I have been working for my boss just over 2 years now. First off, I am most definitely misclassified as an independent contractor when I should be an employee (I manage all aspects of his business: client relations, answering incoming calls for hi...
You should promptly contact an employment lawyer as there are certain time frames for earned but unpaid wages that are applicable. If there are other workers that have also been misclassified and are owed wages they too may want to consult with employment counsel promptly. Good luck.See question
do anything to keep me from getting benefits. I'm willing to give up my rights for ui. What should i do or say before or at the hearing in order to end this soon. THANK YOU
As others have said, you do not have to appear (which will will result in a loss), but if you are concerned about the outcome, you may want to consult with an attorney as to the likelihood of prevailing. An hour with an attorney may provide sufficient information to allow you to make a decision or to proceed on your own. If you do proceed, you need to be prepared with admissible documents and witnesses you have exchanged.See question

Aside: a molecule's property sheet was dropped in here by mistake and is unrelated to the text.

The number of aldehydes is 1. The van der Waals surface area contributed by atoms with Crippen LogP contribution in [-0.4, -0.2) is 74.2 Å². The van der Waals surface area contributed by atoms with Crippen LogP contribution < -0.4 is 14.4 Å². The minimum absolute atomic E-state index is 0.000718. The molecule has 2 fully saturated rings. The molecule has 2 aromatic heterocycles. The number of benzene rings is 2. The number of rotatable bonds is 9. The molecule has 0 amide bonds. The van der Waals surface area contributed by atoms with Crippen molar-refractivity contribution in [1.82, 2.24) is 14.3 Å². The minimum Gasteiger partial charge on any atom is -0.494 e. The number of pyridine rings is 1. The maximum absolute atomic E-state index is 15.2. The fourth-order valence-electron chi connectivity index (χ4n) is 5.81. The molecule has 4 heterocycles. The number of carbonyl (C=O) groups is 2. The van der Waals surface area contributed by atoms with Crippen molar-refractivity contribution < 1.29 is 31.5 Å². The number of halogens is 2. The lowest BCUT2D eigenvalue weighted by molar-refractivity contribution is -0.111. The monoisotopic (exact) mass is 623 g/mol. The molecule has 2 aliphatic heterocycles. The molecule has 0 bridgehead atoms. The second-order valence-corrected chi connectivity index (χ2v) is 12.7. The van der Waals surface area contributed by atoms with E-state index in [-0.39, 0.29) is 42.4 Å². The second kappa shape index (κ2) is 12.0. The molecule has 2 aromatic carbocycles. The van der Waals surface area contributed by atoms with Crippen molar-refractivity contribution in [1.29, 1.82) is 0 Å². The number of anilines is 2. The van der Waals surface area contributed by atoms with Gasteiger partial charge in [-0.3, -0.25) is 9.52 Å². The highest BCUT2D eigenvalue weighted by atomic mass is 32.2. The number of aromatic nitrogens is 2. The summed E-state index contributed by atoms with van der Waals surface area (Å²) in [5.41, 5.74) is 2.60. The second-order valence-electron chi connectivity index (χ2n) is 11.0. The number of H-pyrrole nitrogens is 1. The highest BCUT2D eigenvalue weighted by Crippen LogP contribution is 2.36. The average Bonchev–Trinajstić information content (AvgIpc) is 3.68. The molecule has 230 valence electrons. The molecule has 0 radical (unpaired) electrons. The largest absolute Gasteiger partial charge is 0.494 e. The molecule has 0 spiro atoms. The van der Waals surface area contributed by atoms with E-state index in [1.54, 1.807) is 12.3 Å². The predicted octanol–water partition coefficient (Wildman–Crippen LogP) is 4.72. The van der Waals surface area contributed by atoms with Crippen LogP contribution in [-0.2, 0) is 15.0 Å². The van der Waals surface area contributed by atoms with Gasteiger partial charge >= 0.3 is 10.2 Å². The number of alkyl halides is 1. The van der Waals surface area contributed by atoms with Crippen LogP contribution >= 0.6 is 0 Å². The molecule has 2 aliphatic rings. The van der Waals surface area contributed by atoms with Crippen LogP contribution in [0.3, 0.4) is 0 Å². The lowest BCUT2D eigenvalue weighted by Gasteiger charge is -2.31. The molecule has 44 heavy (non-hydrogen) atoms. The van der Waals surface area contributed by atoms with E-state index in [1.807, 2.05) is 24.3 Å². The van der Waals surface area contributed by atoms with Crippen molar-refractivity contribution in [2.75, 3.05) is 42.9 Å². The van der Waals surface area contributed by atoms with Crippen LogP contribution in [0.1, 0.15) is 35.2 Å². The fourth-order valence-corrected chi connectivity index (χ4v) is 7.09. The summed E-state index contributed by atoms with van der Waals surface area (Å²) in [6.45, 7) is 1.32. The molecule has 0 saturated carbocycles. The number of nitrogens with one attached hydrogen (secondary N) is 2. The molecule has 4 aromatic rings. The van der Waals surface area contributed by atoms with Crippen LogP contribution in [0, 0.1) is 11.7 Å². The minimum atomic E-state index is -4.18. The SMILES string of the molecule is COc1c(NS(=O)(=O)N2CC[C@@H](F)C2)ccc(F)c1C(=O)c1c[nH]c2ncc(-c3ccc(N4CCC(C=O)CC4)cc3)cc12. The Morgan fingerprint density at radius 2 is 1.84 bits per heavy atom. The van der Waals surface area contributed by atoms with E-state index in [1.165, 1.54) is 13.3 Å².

The CFO of my company posted a position on line. When I applied he assured me that the position wasn't really open yet, but as soon as it was he would interview me and I would be considered for the position. Is this an enforceable agreement under ...
This would not be grounds for a breach of contract action in Arizona but you may have a possible age discrimination claim based upon the facts as relayed. You may want to check with the EEOC. Resigning because of this would likely disqualify you for unemployment compensation.
Best of luck.
I asked for my final wages multiple times and have yet to recieve them from November of 2011. I recieved my W2 from this employer today and it does reflect those wages and taxes from those wages. I am not sure what to do about this. Should I file ...
Absent a "good faith dispute", which is defined by statue, Arizona law requires an employer to pay earned wages within 3 business days of termination, or within the regular pay period if you quit or the employer may face treble damages. You can also file a civil suit for treble damages (3 times the amount of wrongfully witheld wages) in court. The court you file in depends upon the amount sought. You may want to consult with an attorney as fees are usually recoverable in these cases as well as court costs.See question